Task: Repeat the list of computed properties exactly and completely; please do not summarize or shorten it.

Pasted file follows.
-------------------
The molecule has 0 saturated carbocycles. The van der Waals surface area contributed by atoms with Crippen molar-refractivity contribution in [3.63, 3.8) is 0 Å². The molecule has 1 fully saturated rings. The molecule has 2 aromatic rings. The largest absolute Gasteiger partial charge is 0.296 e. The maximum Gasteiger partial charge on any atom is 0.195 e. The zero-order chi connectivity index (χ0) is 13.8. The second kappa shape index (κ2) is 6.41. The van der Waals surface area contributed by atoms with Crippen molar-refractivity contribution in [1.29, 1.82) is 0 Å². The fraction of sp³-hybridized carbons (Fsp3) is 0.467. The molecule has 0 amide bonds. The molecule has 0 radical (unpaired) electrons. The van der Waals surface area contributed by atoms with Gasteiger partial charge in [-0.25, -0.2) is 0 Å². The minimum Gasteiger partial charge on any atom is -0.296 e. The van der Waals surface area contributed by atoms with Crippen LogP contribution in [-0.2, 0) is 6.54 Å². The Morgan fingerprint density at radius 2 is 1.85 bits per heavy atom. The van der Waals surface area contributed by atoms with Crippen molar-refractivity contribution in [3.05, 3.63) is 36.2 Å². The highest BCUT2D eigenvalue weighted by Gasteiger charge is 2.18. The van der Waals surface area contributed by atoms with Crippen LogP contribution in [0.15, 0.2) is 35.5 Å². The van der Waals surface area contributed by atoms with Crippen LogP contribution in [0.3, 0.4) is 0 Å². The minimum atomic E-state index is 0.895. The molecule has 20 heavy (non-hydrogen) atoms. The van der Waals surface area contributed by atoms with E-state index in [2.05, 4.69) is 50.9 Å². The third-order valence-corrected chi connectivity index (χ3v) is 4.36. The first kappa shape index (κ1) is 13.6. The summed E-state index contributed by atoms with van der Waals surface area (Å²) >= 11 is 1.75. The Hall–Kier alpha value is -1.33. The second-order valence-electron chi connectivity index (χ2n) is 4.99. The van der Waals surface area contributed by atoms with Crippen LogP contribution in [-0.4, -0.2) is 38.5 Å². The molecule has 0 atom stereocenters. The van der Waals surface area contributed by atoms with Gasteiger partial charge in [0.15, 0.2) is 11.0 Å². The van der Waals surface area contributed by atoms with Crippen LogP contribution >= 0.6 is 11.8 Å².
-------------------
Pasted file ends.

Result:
The molecule has 0 saturated carbocycles. The van der Waals surface area contributed by atoms with Crippen molar-refractivity contribution in [3.63, 3.8) is 0 Å². The molecule has 1 fully saturated rings. The molecule has 2 aromatic rings. The largest absolute Gasteiger partial charge is 0.296 e. The maximum Gasteiger partial charge on any atom is 0.195 e. The zero-order chi connectivity index (χ0) is 13.8. The second kappa shape index (κ2) is 6.41. The van der Waals surface area contributed by atoms with Crippen molar-refractivity contribution in [1.29, 1.82) is 0 Å². The fraction of sp³-hybridized carbons (Fsp3) is 0.467. The molecule has 0 amide bonds. The molecule has 0 radical (unpaired) electrons. The van der Waals surface area contributed by atoms with Gasteiger partial charge in [-0.25, -0.2) is 0 Å². The minimum Gasteiger partial charge on any atom is -0.296 e. The van der Waals surface area contributed by atoms with Crippen LogP contribution in [-0.2, 0) is 6.54 Å². The Morgan fingerprint density at radius 2 is 1.85 bits per heavy atom. The van der Waals surface area contributed by atoms with Crippen molar-refractivity contribution in [3.05, 3.63) is 36.2 Å². The highest BCUT2D eigenvalue weighted by Gasteiger charge is 2.18. The van der Waals surface area contributed by atoms with Crippen LogP contribution in [0.15, 0.2) is 35.5 Å². The van der Waals surface area contributed by atoms with Crippen LogP contribution in [0.3, 0.4) is 0 Å². The minimum atomic E-state index is 0.895. The molecule has 20 heavy (non-hydrogen) atoms. The van der Waals surface area contributed by atoms with E-state index in [2.05, 4.69) is 50.9 Å². The third-order valence-corrected chi connectivity index (χ3v) is 4.36. The first kappa shape index (κ1) is 13.6. The summed E-state index contributed by atoms with van der Waals surface area (Å²) >= 11 is 1.75. The Hall–Kier alpha value is -1.33. The second-order valence-electron chi connectivity index (χ2n) is 4.99. The van der Waals surface area contributed by atoms with Crippen LogP contribution in [-0.4, -0.2) is 38.5 Å². The molecule has 0 atom stereocenters. The van der Waals surface area contributed by atoms with Gasteiger partial charge in [0.15, 0.2) is 11.0 Å². The van der Waals surface area contributed by atoms with Crippen LogP contribution >= 0.6 is 11.8 Å².